Obviously I have a good number of other sources to check for more information on Julia and her son Eddie. But even if I don't find anything else, at least I know something about her life after her immigration to the U.S. I know Ray will rest happy now and I'm happy too. I actually made some progress with "filling the holes"... my research plan for 2011!


12 comments:

  1. It's such a thing of beauty when it all finally clicks! So glad you had a chance to dance.

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  2. I love it when "things" finally come together! Wish I could have seen you do that Happy Dance...

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  3. Hooray! You never know when the key piece of information will be added to a database.

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  4. They will be found, when it is their time. It was finally Julia's.

    WAHOOOOOOOOOOOOOOOOOOOOOOOO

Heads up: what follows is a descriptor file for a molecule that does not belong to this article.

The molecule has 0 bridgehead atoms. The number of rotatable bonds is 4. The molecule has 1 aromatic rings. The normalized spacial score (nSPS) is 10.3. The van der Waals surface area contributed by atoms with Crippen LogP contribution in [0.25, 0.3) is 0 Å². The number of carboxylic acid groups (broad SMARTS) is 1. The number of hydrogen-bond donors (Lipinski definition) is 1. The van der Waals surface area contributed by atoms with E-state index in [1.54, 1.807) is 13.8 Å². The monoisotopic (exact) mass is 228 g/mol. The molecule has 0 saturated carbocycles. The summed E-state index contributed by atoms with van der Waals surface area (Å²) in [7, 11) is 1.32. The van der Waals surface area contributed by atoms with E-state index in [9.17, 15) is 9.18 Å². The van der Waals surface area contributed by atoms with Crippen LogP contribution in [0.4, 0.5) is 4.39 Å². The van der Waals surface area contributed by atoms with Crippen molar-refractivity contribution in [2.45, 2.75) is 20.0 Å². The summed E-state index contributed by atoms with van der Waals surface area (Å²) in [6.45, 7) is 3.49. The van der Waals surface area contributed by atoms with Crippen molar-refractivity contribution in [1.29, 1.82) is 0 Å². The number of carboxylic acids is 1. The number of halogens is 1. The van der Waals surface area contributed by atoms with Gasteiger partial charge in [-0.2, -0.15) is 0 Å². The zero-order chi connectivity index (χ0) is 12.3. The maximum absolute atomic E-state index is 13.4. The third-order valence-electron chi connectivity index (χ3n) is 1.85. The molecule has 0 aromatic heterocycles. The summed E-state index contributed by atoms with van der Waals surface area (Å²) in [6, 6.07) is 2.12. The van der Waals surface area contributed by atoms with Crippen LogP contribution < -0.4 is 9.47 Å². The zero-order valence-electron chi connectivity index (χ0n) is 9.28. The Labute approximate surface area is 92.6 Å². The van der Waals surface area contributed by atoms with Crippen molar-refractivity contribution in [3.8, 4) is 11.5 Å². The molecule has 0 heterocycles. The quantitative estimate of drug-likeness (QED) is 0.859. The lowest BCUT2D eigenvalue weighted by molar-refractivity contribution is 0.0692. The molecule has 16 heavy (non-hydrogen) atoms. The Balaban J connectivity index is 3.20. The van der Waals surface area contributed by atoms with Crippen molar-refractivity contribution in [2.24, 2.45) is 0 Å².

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  5. I LOVE when this happens!! I had a similar "ultra victory" last year so I know how it feels! Congratulations!!

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  6. So glad for you. Makes a heart feel glad. Congratulations on a well deserved happy dance.!

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  7. What a wonderful story! So many variations on everyone's names really did hide Julia in the mists of history. Well done. :)

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  8. I just love to hear about happy endings!

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  9. Ain't genealogy fun! I'm really lovin' FamilySearch too... it's an awesome tool!

    Jasia, this story is another good lesson on how to search, i.e., as imaginatively as possible, and sometimes less is more when you're typing in search terms. Ya done good!

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  10. What a terrific story. I love it when a plan comes together!

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  11. Congratulations, Jasia, and I'm sure that Ray is resting happy, too!

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  12. That is so cool when the puzzle pieces are put together and fit. Family Search is such a good tool to use.